RAM bans praying

While feeling a little bad about it, I am secretly pleased about Royal Air Maroc's decision -- as reported by the BBC -- to ban its employees from praying on company time. On the one hand, it's obviously rather insensitive to people's religious beliefs and stigmatizes religion as something suspicious and preferable to avoid. It's also very much at odds with the trend towards conservatism in the country, both socially and politically (the moderate Islamist PJD looks set to win next year's parliamentary elections with a margin of about 30%). On the other hand, I am constantly irritated by people praying in offices, especially when they do it in public. I find ostentatious piety (of the kind that is grotesquely abundant in Egypt among both Muslims and Christians) distasteful, especially when it's shoved in your face constantly and people suddenly start rolling out carpets in the middle of an office, interrupting their (and others') work and contributing to the already very palpable social pressure to become more outwardly religious. I know many people who pray but do it in prayer rooms or mosques and avoid making a display of themselves while doing it -- which seems to me to be the socially and religiously correct way to do things.

All this being said, this kind of action (rather than, say, imposing strict guidelines on when and where people can pray in public offices) will play straight into the hands of Moroccan's populist Islamists who love to campaign on the secularist conspiracy that's everywhere. And it creates this false dichotomy between Islamists, who want to wear their religion on their sleeves and think invasive forms of public piety are a type of dawa, and perhaps equally religious Muslims who think that their faith is a private thing and have the good taste not be ostentatious about it.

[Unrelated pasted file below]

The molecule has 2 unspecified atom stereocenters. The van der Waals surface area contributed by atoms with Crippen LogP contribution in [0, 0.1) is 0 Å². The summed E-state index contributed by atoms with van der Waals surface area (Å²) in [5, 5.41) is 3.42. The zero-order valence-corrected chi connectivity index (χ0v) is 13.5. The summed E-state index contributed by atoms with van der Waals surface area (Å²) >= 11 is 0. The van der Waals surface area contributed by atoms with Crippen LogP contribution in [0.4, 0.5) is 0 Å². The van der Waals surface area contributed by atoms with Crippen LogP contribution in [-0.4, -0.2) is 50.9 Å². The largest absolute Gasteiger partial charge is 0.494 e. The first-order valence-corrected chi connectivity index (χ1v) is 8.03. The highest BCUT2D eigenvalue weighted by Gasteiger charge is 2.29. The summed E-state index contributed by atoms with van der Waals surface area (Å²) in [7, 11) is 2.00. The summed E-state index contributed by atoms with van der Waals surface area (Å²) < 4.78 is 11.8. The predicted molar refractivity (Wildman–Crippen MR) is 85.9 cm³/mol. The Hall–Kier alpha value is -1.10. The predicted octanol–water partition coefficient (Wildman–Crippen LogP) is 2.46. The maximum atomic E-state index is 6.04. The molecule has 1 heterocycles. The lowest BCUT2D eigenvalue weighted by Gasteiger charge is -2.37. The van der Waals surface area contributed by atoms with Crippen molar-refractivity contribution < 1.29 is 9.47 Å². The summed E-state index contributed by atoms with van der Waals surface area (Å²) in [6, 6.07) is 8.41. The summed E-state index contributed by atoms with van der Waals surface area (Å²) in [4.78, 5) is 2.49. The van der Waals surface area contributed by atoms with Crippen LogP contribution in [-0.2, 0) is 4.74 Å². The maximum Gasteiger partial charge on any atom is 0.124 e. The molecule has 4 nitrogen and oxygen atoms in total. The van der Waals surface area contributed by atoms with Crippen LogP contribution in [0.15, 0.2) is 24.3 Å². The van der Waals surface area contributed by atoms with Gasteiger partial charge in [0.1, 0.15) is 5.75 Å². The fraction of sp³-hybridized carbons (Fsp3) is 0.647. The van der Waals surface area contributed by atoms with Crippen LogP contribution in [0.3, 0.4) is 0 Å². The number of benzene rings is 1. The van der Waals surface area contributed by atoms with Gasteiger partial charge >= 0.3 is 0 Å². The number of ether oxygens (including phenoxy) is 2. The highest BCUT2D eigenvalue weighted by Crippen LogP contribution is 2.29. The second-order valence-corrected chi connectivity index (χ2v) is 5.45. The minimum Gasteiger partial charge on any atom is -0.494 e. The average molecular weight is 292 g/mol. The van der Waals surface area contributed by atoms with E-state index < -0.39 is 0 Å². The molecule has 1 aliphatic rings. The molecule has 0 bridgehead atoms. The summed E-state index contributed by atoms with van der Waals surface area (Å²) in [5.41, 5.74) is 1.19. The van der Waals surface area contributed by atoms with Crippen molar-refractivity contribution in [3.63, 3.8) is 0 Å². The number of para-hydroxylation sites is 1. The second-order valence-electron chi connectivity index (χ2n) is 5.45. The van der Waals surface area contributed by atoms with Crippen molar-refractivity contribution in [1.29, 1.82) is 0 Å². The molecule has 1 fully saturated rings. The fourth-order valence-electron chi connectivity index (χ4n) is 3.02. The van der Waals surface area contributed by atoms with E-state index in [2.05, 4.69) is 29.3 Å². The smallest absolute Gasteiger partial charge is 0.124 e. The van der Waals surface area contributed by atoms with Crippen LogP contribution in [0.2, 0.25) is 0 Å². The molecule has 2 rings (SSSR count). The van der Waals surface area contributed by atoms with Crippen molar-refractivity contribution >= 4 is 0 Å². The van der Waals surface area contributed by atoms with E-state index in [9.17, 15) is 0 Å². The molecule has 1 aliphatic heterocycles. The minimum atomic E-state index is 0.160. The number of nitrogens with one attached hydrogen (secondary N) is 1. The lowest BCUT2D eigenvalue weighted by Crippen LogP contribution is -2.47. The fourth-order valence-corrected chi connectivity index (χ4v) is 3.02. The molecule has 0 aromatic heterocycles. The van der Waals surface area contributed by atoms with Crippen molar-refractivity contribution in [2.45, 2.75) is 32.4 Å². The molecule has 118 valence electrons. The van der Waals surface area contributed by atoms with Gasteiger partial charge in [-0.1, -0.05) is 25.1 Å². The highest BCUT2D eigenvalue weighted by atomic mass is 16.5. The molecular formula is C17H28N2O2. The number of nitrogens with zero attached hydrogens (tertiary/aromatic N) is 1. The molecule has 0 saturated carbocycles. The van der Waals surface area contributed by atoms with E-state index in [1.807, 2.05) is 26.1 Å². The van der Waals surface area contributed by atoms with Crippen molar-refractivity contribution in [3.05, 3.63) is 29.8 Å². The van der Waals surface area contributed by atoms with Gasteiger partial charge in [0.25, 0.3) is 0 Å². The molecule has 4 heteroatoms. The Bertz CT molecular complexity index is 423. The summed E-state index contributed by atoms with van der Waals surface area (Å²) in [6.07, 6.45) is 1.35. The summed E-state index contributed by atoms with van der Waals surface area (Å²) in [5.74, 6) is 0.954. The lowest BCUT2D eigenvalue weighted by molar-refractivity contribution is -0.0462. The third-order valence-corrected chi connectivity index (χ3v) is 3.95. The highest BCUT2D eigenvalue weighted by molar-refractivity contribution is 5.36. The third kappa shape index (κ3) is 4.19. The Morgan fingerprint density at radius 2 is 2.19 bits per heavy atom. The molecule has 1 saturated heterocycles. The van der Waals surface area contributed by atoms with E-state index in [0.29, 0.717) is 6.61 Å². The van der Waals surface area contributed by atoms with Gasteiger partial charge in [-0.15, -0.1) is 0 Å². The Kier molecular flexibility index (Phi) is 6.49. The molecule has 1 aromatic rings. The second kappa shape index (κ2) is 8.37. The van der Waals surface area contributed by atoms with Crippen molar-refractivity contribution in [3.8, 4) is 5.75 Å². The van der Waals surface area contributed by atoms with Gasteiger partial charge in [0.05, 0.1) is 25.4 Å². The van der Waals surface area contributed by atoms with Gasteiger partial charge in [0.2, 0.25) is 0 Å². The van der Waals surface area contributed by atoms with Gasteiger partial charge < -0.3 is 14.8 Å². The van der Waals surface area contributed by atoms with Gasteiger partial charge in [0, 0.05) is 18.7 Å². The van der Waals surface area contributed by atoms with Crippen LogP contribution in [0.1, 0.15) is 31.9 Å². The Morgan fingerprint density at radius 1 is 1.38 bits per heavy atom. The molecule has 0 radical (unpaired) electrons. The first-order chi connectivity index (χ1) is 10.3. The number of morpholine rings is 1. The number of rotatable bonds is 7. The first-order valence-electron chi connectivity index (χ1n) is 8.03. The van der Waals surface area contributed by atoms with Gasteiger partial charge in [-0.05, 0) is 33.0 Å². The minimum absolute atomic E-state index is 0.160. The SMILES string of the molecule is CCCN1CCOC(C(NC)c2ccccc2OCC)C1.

This episode reminds me a bit of Tunisia's recent statement that it would ban the niqab. In principle, I find the niqab abhorrent. But do you really want to have a state that legislates what people can and can't wear, or for that matter endorse the Tunisian regime, one of the vilest in the region?
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Issandr El Amrani

Issandr El Amrani is a Cairo-based writer and consultant. His reporting and commentary on the Middle East and North Africa has appeared in The Economist, London Review of Books, Financial Times, The National, The Guardian, Time and other publications. He also publishes one of the longest-running blog in the region, www.arabist.net.